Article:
Experts propose five measures to reduce early births

Multiple IVF pregnancies and planned Caesareans part cause of rising prematurity


To coincide with World Prematurity Day tomorrow (17th November), child health experts from a number of organisations, including Save the Children and the World Health Organisation, have asked for five major interventions to cut the rising number of premature babies born worldwide.


According to the BBC, 15 million babies every year are born before 37 weeks of pregnancy, 60,000 of these in the UK, with an estimated 1.1million premature babies dying each year, around 1,200 of those in the UK.

The proposed interventions are:

  • Stopping smoking
  • Promoting single pregnancies in IVF treatment
  • Reducing planned early Caesarean sections
  • Providing progesterone supplements to women with high-risk pregnancies
  • Providing cervical stitching for women suffering a weak cervix

Although the risk for premature babies is higher in developing countries, many dying from lack of care, experts say the proposed interventions could prevent premature births in the 39 most developed countries and prevent 58,000 premature births.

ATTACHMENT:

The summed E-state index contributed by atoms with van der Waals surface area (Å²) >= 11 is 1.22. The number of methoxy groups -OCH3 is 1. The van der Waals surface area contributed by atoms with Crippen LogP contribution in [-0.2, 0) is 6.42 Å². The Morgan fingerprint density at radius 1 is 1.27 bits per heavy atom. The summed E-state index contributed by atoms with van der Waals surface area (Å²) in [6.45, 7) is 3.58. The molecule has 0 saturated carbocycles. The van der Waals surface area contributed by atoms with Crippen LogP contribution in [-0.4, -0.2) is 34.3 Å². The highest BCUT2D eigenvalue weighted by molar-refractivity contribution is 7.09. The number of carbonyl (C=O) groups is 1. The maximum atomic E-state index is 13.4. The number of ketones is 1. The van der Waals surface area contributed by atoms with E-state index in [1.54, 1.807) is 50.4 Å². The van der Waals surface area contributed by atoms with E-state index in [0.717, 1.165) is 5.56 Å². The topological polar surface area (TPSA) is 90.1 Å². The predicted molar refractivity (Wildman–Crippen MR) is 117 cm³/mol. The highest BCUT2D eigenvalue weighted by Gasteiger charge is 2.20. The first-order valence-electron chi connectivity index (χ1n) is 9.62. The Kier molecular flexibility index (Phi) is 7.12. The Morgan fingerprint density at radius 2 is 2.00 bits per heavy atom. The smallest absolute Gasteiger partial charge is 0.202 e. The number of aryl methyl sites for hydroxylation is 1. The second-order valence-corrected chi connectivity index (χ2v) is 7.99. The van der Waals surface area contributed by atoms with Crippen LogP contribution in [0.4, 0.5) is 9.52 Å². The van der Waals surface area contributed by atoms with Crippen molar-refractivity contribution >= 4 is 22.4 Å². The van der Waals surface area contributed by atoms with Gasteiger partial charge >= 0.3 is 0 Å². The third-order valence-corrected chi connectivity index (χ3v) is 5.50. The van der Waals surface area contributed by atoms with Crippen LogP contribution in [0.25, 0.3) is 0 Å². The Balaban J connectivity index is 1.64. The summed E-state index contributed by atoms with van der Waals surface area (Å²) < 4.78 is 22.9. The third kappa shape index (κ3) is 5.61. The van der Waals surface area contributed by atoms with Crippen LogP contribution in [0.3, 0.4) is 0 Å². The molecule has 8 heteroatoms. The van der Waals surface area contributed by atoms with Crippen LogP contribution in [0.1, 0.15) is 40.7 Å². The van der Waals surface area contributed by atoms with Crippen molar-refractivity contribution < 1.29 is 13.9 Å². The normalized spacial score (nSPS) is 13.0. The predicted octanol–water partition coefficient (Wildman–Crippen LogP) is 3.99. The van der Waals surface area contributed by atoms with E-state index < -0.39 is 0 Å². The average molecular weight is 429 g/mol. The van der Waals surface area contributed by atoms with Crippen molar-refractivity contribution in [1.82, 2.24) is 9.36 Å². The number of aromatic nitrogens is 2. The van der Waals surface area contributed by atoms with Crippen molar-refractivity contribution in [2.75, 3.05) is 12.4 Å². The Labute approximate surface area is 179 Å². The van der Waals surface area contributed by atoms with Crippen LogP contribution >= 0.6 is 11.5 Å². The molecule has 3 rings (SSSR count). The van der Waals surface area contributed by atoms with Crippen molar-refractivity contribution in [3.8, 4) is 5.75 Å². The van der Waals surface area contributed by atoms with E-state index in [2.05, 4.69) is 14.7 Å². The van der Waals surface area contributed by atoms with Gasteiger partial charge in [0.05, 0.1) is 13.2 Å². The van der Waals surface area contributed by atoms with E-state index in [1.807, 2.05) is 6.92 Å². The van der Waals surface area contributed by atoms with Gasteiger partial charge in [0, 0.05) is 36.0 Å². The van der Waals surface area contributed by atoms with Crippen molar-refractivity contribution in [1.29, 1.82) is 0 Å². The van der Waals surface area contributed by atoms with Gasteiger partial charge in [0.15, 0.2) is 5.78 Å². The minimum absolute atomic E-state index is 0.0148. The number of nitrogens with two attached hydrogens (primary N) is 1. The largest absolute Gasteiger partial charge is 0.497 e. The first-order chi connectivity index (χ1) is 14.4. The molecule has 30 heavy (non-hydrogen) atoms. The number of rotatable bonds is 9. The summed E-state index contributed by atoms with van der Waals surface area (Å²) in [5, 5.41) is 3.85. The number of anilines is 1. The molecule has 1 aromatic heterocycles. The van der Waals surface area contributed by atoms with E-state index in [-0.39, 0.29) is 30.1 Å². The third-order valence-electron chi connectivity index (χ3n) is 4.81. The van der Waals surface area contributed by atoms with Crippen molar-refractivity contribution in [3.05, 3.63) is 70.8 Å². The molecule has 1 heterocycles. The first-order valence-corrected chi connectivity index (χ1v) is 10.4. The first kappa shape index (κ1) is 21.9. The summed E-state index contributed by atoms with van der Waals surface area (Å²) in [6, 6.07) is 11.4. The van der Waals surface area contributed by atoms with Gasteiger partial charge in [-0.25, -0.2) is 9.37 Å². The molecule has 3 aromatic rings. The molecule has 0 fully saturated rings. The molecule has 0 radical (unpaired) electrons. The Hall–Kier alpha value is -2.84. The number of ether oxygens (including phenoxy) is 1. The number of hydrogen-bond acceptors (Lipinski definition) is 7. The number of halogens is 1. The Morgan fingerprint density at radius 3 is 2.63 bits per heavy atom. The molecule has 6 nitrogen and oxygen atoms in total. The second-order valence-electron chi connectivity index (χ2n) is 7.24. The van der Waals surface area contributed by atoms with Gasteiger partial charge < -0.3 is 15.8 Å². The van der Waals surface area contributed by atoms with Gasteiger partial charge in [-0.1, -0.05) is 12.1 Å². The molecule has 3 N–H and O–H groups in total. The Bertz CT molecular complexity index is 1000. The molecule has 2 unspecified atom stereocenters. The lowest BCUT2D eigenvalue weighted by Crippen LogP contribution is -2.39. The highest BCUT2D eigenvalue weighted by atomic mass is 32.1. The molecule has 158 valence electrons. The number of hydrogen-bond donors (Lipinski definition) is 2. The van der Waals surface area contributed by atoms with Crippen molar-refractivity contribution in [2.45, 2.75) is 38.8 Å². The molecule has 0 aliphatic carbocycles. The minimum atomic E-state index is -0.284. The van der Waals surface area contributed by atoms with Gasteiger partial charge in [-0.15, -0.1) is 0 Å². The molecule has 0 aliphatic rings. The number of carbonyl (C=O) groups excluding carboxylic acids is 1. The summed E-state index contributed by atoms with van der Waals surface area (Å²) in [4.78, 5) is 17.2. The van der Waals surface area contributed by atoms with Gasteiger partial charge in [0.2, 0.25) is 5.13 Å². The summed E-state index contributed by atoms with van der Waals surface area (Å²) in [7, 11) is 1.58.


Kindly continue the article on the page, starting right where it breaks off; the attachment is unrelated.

They have also called for more research to find out why numbers are rising and what can be done.

In the meantime, medical experts are welcoming a revolutionary new test developed at Guy’s and St Thomas’ Hospital in London in conjunction with baby charity Tommy’s that can warn expectant mothers they are about to give birth.

The early-warning system, which measures a pregnancy protein, is quicker and more accurate than current tests and should help reduce the number of women having unnecessary treatment.

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